This simple salad has been popular in Tuscany since at least the 16th century, when a painter named Bronzino wrote a poem in its praise. The following recipe comes from Carol Field's authoritative book, "The Italian Baker," (Harper and Row, 1985).

6 thick slices Tuscan bread (or other firm, dense white bread)

6 ripe medium-sized tomatoes, thinly sliced

3 cucumbers, peeled and thinly sliced

2 red onions, thinly sliced

2 ribs celery, thinly sliced

12 fresh basil leaves, chopped

1/2 cup extra virgin olive oil

2 tablespoons red wine vinegar

Salt and freshly ground pepper

Soak the bread in cold water to cover until very moist (but not squishy), about 15 minutes. Squeeze each bread slice dry between your hands and then tear into small chunks.

Place the bread in a large bowl and add the tomatoes, cucumbers, onions, celery and basil leaves. Mix the oil, vinegar, and salt and pepper to taste and pour over the salad. Toss well and serve at room temperature.

Note: For a spicier version of panzanella, you can add 2 tablespoons chopped capers, 4 chopped anchovy fillets, 1 clove minced garlic, and 1 to 2 chopped hard-cooked eggs.

Per serving: 310 calories, 6 gm protein, 31 gm carbohydrates, 19 gm fat, 3 gm saturated fat, 0 mg cholesterol, 178 mg sodium.


You don't need to eat out all the time to notice that grill fever has reached near epidemic proportions in restaurants. Here's a salad featuring grilled bread and vegetables.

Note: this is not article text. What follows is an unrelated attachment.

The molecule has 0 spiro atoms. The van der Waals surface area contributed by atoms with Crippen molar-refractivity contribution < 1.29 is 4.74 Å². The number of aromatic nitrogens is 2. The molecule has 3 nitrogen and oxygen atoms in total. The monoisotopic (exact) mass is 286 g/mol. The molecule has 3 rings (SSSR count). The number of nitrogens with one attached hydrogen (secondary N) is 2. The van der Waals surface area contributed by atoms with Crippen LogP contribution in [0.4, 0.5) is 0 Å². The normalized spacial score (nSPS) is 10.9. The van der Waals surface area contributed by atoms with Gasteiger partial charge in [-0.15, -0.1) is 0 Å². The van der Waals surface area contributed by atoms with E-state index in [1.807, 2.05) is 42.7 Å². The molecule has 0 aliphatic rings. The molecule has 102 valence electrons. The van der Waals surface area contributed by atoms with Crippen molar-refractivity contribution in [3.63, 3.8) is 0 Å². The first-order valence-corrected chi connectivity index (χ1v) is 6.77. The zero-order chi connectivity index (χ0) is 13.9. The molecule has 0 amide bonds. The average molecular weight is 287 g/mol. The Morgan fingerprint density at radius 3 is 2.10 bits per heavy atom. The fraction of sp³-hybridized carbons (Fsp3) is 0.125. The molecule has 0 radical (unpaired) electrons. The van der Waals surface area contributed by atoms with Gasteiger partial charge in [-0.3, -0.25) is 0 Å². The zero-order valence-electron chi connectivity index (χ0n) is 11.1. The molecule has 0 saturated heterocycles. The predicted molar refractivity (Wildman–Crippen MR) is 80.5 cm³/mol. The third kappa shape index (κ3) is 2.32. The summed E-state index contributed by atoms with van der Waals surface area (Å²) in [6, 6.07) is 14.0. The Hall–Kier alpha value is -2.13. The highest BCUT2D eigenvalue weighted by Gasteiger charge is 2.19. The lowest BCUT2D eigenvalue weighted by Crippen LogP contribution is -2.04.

1 clove garlic

About 4 tablespoons olive oil

1/2 loaf stale French bread

4 medium onions

4 scallions

4 plum tomatoes

2 red or yellow bell peppers

About 1 tablespoon balsamic vinegar

Juice of 1 lemon, or to taste

3 tablespoons chopped basil or other fresh herbs

Salt and freshly ground black pepper

Mash the garlic and mix it with the olive oil. Let the garlic infuse in the oil while you prepare the remaining ingredients.

Cut the bread into 8 thick diagonal slices. Quarter the onions. Peel the skins off the onion quarters, leaving the furry root end intact. (It will help hold the onion together during grilling.)

Toss the onions with a little garlic oil. Grill them over medium heat, turning once or twice, for 10 minutes or until browned on all sides. Toss the scallions, tomatoes and peppers with a little more of the oil. Grill the scallions until limp and lightly browned, the tomatoes until the skins are browned and blistered, and the peppers until thoroughly charred. Brush the bread slices with oil and grill for 30 seconds per side or until golden brown. (Note: Grilled bread burns very quickly, so watch it carefully.)

Cut the root ends off the onions. Cut the scallions into 2 inch pieces, the tomatoes into 1 inch chunks. Scrape the charred skins off the peppers, then core and dice. Cut the bread slices in quarters. The recipe can be prepared to this stage up to 24 hours ahead.

Combine the grilled vegetables and bread in a large bowl with any remaining garlic oil, the vinegar, lemon juice, basil, and salt and pepper. Toss well. Correct the seasoning, adding salt, pepper, vinegar or olive oil to taste.

Per serving: 333 calories, 8 gm protein, 42 gm carbohydrates, 16 gm fat, 2 gm saturated fat, 0 mg cholesterol, 250 mg sodium.

Steven Raichlen is a Miami-based national food writer.